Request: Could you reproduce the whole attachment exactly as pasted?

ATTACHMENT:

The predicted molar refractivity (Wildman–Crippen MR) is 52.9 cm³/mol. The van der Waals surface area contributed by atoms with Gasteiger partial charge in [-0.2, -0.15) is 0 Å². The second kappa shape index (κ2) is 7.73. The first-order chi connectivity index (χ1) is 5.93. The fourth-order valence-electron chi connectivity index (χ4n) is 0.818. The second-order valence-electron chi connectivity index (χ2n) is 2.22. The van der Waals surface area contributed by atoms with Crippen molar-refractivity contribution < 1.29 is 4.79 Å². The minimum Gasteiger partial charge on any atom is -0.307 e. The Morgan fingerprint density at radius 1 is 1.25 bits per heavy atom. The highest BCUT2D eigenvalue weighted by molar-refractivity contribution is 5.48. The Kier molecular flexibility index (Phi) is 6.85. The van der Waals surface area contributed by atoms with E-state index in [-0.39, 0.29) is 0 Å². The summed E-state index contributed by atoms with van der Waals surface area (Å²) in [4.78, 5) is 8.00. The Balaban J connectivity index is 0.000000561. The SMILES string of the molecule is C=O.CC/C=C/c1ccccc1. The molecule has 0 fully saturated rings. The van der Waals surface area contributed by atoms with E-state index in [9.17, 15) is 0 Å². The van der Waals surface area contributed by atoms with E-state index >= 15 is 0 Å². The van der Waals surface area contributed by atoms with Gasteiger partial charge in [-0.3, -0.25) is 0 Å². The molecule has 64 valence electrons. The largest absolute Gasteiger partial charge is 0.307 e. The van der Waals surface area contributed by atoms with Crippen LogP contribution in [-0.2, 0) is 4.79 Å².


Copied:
The predicted molar refractivity (Wildman–Crippen MR) is 52.9 cm³/mol. The van der Waals surface area contributed by atoms with Gasteiger partial charge in [-0.2, -0.15) is 0 Å². The second kappa shape index (κ2) is 7.73. The first-order chi connectivity index (χ1) is 5.93. The fourth-order valence-electron chi connectivity index (χ4n) is 0.818. The second-order valence-electron chi connectivity index (χ2n) is 2.22. The van der Waals surface area contributed by atoms with Crippen molar-refractivity contribution < 1.29 is 4.79 Å². The minimum Gasteiger partial charge on any atom is -0.307 e. The Morgan fingerprint density at radius 1 is 1.25 bits per heavy atom. The highest BCUT2D eigenvalue weighted by molar-refractivity contribution is 5.48. The Kier molecular flexibility index (Phi) is 6.85. The van der Waals surface area contributed by atoms with E-state index in [-0.39, 0.29) is 0 Å². The summed E-state index contributed by atoms with van der Waals surface area (Å²) in [4.78, 5) is 8.00. The Balaban J connectivity index is 0.000000561. The SMILES string of the molecule is C=O.CC/C=C/c1ccccc1. The molecule has 0 fully saturated rings. The van der Waals surface area contributed by atoms with E-state index in [9.17, 15) is 0 Å². The van der Waals surface area contributed by atoms with E-state index >= 15 is 0 Å². The van der Waals surface area contributed by atoms with Gasteiger partial charge in [-0.3, -0.25) is 0 Å². The molecule has 64 valence electrons. The largest absolute Gasteiger partial charge is 0.307 e. The van der Waals surface area contributed by atoms with Crippen LogP contribution in [-0.2, 0) is 4.79 Å².